Tehran will struggle to “keep its economy alive” if it does not comply with a list of 12 US demands, including Iranian withdrawal from Syria, Secretary of State Mike Pompeo vowed on Monday.
Speaking at the Heritage Foundation, a right-wing Washington think tank, Pompeo laid out a list of 12 “basic requirements” for Iran. The demands call on Iran to withdraw from Syria, “release all US citizens,” end support for Houthi rebels in Yemen, stop “enrichment” of uranium, and promise never to process plutonium. Iran must also allow “unqualified access to all nuclear sites throughout the country,” Pompeo said.
He promised that the US would impose the “strongest sanctions in history” if Iran failed to comply with these demands.
Pompeo said that “the sting of sanctions will be painful” and Iran will struggle to “keep its economy alive” if Tehran “does not change its course from the unacceptable and unproductive path it has chosen.”
“Thanks to our colleagues at the Department of Treasury, sanctions are going back in full effect and new ones are coming … These will indeed end up being the strongest sanctions in history,” Pompeo said.
The secretary of state also pledged that the US “will track down Iranian operatives and their Hezbollah proxies operating around the world, and we will crush them. Iran will never again have carte blanche to dominate the Middle East.”
Speaking directly to the Iranian people, Pompeo claimed that “President [Hassan] Rouhani and Foreign Minister [Javad] Zarif… are your elected leaders. Are they not the most responsible for your economic struggles?” He added: “The United States believes you deserve better.”
Pompeo also said he’s sure that over time, Washington’s allies will warm to the Trump administration’s now unpopular stance on Iran.
Washington’s strategy is to weaken Iran economically, rather than engage in an actual war, Dr. Said Sadik, Professor of political sociology at the American university of Cairo, told RT in response to Pompeo’s address. “What the [US] is doing now is increase sanctions trying to undermine the power of Iran regionally, economically with the hope that that would lead to unrest and disturbances in Iran, that it would make the Iranian government stop trying to help its allies or extend its influence in the area. This is basically what they want.”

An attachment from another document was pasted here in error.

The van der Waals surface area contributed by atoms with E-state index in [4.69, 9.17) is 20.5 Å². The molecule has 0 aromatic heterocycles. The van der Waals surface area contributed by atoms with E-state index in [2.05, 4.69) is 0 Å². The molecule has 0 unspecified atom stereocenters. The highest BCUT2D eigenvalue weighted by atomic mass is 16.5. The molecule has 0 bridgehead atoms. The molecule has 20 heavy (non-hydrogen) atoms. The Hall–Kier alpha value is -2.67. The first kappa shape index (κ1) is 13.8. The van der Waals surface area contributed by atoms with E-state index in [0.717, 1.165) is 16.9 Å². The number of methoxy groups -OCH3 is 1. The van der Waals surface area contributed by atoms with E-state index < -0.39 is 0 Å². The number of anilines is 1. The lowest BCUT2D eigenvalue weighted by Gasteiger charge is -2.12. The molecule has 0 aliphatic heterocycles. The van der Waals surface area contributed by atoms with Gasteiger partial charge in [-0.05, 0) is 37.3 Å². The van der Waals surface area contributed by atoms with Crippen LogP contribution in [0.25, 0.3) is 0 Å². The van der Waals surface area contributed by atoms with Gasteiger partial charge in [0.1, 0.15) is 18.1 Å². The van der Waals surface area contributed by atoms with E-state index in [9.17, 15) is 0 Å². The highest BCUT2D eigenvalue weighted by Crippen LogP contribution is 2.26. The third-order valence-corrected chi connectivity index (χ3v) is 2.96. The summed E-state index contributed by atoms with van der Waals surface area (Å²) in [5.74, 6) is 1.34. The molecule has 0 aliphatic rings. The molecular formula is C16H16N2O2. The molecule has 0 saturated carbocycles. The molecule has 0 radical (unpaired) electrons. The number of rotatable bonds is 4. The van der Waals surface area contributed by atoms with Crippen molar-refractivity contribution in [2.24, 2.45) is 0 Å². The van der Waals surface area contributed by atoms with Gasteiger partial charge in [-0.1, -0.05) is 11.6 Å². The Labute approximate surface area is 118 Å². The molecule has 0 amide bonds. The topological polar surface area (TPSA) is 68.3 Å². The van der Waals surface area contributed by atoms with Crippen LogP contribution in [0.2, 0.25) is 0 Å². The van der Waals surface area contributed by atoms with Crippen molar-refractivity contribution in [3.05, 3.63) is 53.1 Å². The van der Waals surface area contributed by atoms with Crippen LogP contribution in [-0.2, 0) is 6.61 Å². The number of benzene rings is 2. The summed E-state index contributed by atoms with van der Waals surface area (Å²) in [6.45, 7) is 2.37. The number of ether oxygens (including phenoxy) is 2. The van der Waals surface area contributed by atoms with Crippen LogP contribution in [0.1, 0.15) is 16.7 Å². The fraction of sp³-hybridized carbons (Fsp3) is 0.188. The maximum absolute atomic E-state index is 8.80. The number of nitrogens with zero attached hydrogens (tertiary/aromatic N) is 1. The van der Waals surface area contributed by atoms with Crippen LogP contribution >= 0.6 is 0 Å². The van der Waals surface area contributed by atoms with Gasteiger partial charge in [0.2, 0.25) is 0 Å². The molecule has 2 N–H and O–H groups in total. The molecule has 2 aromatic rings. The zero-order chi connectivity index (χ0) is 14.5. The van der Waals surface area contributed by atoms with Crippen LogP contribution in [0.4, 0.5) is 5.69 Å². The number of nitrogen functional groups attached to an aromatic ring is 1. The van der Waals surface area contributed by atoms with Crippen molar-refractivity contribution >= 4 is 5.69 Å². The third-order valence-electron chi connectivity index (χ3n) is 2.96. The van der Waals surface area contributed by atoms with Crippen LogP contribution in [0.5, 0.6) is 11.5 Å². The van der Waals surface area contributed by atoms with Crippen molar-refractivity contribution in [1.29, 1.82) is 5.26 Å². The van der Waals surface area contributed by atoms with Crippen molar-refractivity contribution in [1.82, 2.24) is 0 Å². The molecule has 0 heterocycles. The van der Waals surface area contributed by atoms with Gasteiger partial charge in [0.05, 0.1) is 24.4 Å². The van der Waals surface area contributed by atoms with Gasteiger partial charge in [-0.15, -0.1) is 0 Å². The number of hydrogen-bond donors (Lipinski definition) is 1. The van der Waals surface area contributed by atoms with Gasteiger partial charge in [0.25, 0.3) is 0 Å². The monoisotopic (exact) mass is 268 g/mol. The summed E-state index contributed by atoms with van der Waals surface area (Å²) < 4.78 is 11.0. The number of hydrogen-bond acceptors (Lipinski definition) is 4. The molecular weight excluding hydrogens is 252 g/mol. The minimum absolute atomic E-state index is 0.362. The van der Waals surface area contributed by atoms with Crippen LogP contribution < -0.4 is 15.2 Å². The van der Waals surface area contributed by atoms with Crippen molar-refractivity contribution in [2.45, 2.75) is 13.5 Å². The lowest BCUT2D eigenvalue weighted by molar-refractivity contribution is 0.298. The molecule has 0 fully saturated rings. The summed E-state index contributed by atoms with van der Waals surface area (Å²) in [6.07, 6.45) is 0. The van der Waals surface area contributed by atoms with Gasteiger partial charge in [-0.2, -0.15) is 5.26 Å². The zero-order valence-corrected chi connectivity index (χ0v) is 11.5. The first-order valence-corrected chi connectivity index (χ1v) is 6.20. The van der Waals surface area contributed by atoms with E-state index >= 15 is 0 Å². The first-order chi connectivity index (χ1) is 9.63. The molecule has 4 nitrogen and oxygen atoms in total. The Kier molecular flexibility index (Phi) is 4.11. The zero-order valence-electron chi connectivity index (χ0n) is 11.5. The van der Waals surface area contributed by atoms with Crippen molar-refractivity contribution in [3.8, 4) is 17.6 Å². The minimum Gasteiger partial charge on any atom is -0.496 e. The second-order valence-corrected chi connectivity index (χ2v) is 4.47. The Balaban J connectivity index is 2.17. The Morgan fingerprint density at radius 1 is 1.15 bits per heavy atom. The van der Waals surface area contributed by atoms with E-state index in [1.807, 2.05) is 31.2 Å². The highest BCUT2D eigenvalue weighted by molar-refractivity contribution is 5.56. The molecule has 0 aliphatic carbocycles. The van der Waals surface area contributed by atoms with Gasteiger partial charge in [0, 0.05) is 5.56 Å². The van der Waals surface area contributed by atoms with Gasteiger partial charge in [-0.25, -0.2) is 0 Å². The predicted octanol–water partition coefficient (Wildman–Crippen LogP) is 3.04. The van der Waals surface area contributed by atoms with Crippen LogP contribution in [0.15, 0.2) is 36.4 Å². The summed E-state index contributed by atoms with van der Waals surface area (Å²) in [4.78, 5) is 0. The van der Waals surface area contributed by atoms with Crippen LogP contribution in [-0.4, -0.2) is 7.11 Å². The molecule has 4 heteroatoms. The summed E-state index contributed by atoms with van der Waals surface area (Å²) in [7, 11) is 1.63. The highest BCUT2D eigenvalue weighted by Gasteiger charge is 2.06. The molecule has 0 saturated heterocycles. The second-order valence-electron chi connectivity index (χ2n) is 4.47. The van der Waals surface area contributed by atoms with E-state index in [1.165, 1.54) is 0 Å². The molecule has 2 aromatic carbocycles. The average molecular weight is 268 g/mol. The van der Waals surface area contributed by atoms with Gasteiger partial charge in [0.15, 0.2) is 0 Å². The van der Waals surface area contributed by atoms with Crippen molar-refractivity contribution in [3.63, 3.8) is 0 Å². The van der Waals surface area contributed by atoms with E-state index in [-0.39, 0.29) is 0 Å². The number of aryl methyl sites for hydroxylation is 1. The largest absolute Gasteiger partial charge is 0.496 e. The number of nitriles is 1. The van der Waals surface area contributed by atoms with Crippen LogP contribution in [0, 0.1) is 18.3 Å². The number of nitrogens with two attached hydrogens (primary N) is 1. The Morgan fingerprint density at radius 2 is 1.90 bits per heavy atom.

Sadik added: “I don’t think they want a war because war is very expensive and dangerous in this strategic area…What they want is to weaken Iran financially, economically, with the hope that the Iranian government will not be that powerful in the area as it is now.”
The speech comes after Trump announced earlier this month that he was pulling out of the 2015 nuclear deal. Europeans allies had pleaded with Trump not to withdraw from the historic accord, which put tight restrictions on Iran’s nuclear program in exchange for sanctions relief. Iranian president Hassan Rouhani described the US pull-out from the deal as a “historic experience for Iran,” adding that “by exiting the deal, America has officially undermined its commitment to an international treaty.”
Iran says it expects the EU to continue to honor the agreement, despite Washington’s withdrawal from the accord. Inspections by the International Atomic Energy Agency (IAEA) have repeatedly confirmed that Iran is in full compliance with its obligations under the deal.